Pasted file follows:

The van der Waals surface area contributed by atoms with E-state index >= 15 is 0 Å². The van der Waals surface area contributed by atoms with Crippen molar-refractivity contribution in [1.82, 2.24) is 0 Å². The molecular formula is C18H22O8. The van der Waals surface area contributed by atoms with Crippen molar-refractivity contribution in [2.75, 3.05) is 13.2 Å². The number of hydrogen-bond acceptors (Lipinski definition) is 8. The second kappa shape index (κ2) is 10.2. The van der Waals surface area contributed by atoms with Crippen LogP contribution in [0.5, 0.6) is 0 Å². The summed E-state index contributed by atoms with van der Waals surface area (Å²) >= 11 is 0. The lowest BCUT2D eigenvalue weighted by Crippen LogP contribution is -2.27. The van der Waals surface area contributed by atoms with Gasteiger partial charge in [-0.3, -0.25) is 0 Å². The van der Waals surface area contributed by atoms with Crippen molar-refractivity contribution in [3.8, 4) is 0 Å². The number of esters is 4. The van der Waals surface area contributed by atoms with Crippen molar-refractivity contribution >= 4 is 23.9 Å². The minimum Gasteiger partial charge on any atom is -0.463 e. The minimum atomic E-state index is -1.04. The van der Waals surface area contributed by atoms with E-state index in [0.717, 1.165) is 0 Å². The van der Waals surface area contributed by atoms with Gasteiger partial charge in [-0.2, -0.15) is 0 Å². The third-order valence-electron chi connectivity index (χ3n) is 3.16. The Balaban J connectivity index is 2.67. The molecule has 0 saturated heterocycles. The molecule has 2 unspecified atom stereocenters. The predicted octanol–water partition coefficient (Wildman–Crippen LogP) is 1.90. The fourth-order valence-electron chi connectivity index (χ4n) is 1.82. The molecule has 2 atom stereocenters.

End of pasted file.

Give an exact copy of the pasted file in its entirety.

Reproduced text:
The van der Waals surface area contributed by atoms with E-state index >= 15 is 0 Å². The van der Waals surface area contributed by atoms with Crippen molar-refractivity contribution in [1.82, 2.24) is 0 Å². The molecular formula is C18H22O8. The van der Waals surface area contributed by atoms with Crippen molar-refractivity contribution in [2.75, 3.05) is 13.2 Å². The number of hydrogen-bond acceptors (Lipinski definition) is 8. The second kappa shape index (κ2) is 10.2. The van der Waals surface area contributed by atoms with Crippen LogP contribution in [0.5, 0.6) is 0 Å². The summed E-state index contributed by atoms with van der Waals surface area (Å²) >= 11 is 0. The lowest BCUT2D eigenvalue weighted by Crippen LogP contribution is -2.27. The van der Waals surface area contributed by atoms with Gasteiger partial charge in [-0.3, -0.25) is 0 Å². The van der Waals surface area contributed by atoms with Crippen molar-refractivity contribution in [3.8, 4) is 0 Å². The number of esters is 4. The van der Waals surface area contributed by atoms with Crippen molar-refractivity contribution >= 4 is 23.9 Å². The minimum Gasteiger partial charge on any atom is -0.463 e. The minimum atomic E-state index is -1.04. The van der Waals surface area contributed by atoms with E-state index in [0.717, 1.165) is 0 Å². The van der Waals surface area contributed by atoms with Gasteiger partial charge in [-0.2, -0.15) is 0 Å². The third-order valence-electron chi connectivity index (χ3n) is 3.16. The Balaban J connectivity index is 2.67. The molecule has 0 saturated heterocycles. The molecule has 2 unspecified atom stereocenters. The predicted octanol–water partition coefficient (Wildman–Crippen LogP) is 1.90. The fourth-order valence-electron chi connectivity index (χ4n) is 1.82. The molecule has 2 atom stereocenters.